The charity arm of Barcelona FC has been offering refugee children living in the hotspots of the island of Lesvos free soccer training.
Organizers say the soccer training sessions for children hosted at two refugee camps on the Greek island promote dialogue, respect and tolerance among the young participants, helping to easing stress and nurture friendships.
“We know we can influence them, we can help them to dream, we can show them the future,” said Jordi Cardoner, vice president of Barcelona and the Barca Foundation.
Hundreds of children there have signed up to the Barca Soccer FutbolNet program since its implementation in July 2017, with the support of the Stavros Niarchos Foundation and the NGO Movement on the Ground.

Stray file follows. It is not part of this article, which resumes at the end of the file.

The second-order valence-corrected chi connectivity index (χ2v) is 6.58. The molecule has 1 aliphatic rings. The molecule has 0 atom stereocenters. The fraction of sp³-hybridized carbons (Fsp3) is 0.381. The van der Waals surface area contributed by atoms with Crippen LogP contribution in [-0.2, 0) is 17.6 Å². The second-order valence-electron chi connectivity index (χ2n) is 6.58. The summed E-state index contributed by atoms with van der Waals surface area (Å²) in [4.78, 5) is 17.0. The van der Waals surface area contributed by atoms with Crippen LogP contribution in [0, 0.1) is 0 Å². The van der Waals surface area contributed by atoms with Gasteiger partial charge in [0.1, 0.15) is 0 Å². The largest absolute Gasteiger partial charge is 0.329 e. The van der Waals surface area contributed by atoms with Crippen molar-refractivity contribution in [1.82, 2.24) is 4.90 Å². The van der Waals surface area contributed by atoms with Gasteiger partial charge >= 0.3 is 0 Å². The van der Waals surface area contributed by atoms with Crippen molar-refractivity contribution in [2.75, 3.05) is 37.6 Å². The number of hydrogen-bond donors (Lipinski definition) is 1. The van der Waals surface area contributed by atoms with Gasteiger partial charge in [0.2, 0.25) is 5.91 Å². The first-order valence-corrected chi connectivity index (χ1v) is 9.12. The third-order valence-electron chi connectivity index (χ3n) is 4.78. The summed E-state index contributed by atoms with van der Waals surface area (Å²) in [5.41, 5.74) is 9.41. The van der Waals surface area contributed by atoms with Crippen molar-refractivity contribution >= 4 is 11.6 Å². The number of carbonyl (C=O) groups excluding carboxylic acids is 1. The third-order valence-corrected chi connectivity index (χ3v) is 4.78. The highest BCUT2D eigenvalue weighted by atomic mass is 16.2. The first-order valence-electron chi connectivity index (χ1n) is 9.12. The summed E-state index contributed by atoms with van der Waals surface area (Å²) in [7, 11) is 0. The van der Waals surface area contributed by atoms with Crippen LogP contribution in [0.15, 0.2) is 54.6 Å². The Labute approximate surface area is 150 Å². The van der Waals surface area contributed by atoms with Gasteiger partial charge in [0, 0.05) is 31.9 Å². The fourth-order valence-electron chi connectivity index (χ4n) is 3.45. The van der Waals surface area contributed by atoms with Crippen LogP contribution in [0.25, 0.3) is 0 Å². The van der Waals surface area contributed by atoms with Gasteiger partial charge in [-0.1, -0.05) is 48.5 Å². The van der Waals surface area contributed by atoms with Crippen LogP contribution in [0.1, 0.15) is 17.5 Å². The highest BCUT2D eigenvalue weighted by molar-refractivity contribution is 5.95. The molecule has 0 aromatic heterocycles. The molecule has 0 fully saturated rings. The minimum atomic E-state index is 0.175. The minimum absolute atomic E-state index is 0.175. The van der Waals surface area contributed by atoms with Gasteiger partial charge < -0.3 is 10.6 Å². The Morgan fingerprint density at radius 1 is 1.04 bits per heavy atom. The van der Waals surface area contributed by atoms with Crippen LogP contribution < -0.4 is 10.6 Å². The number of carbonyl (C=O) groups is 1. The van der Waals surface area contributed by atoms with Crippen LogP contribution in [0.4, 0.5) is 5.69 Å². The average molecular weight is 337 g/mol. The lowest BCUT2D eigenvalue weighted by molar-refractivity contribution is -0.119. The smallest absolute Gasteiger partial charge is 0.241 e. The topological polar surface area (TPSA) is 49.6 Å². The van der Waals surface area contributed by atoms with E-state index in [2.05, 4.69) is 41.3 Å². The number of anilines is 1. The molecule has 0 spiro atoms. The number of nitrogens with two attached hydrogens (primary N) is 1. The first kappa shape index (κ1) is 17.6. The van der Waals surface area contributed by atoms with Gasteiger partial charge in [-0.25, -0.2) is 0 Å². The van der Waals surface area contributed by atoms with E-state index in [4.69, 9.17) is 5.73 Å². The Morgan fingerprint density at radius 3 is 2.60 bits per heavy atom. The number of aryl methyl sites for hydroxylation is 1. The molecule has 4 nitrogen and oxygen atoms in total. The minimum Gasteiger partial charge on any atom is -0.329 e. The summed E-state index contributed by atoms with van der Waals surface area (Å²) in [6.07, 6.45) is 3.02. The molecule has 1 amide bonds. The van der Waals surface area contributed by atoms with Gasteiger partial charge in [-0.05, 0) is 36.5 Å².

Children from two refugee camps attend a soccer academy on the island. Training sessions last two hours and are held three times a week. The project employs coaches who are refugees themselves, and who have been granted asylum.
“These guys are unaccompanied minors, they are here without parents and they have nobody to tell them what´s right or wrong,” said Aesa Osso, a Syrian coach.
“So from this program they learn a lot of values like respect, they respect each other, teamwork, for example 20 children are living in a box and they help each other to clean up the room everyday,” he said, referring to the shipping containers many of camp residents live in. Many also live boxed in by plastic sheeting.
A third of participants in the program are girls.
Baloot Ali from Pakistan, who lives at the Kara Tepe refugee camp on Lesbos with her three sisters, dreams of becoming a football coach.
“They (people) used to say that football was only for boys, not for girls but now there is no difference between girls and boys. We are equal,” the 15-year-old told Reuters.